DIAKONIA Prayer Letter August

from Deacon Gordon Pennykid

Mark 7: 18

Now when the Pharisees and some of the scribes who had come from Jerusalem gathered around him, they noticed that some of his disciples were eating with defiled hands, that is, without washing them. (For the Pharisees, and all the Jews, do not eat unless they thoroughly wash their hands, thus observing the tradition of the elders; and they do not eat anything from the market unless they wash it; and there are also many other traditions that they observe, the washing of cups, pots, and bronze kettles.) So the Pharisees and the scribes
asked him, ‘Why do your disciples not live
according to the tradition of the elders, but eat with defiled hands? ’He said to them, ‘Isaiah prophesied rightly about you hypocrites, as it is written,
“This people honours me with their
lips, but their hearts are far from me; in vain do they worship me, teaching human precepts as doctrines.”
You abandon the commandment of God and hold to human tradition.’

Then he said to them,
‘You have a fine way of rejecting the commandment of God in order to keep your tradition!”

The world is full of strange habits that we label ‘traditions ‘. Over the past 18 months we have all introduced “new traditions”, from the use of hand sanitiser to face masks, from keeping 2m apart to not shaking hands or hugging. I read somewhere that it only takes around 8 weeks to form a habit. Which of your new-found traditions are in keeping with God? Which of our old ones do we understand? As the world slowly emerges (albeit at different rates) from this pandemic maybe now is a good time to examine our habits new and old.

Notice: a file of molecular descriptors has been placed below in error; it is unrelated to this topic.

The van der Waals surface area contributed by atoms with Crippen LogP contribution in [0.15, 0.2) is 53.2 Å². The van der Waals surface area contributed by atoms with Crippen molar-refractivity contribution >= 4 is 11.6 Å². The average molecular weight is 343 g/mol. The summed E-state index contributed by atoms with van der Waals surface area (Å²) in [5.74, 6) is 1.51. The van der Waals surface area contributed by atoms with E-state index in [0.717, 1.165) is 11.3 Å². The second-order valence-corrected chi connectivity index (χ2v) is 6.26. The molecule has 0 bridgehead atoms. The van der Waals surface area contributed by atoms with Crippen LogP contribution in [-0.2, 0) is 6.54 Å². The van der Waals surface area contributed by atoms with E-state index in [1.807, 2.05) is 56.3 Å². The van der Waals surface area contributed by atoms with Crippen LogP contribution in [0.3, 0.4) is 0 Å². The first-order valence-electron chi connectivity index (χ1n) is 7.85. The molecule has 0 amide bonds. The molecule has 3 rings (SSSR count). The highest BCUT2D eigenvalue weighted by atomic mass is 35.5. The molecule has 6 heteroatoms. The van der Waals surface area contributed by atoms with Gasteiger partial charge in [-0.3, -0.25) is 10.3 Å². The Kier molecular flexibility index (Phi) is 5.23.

Loving God, as we gather as a scattered yet united DIAKONIA help us to focus on you. We come to you not with empty rituals, doctrines or traditions but with open hearts. King and Lord of the Church, rule over us with Justice, Equity and seek out our wickedness. As we seek your kingdom around the world, give us ears willing to listen, eyes not only open, but looking and seeing, that our hearts are ready to receive each other, ready for a DIAKONIA of action. Help us to examine our own ways and to look to our hearts as we embrace the challenges ahead. As we are changed by you, God, let us relax and breathe safe in the knowledge that your ways are our ways.

Our closing prayer is the ‘traditional words
of St Francis of Assisi:

Lord, make me an instrument of your peace: where there is hatred, let me sow love; where there is injury, pardon; where there is doubt, faith; where there is despair, hope; where there is darkness, light; where there is sadness, joy. O divine Master, grant that I may not so much seek to be consoled as to console, to be understood as to understand, to be loved as to love. For it is in giving that we receive, it is in pardoning that we are pardoned, and it is in dying that we are born to eternal life. Amen.

Deacon Gordon Pennykid, DRAE Secretary, Scotland

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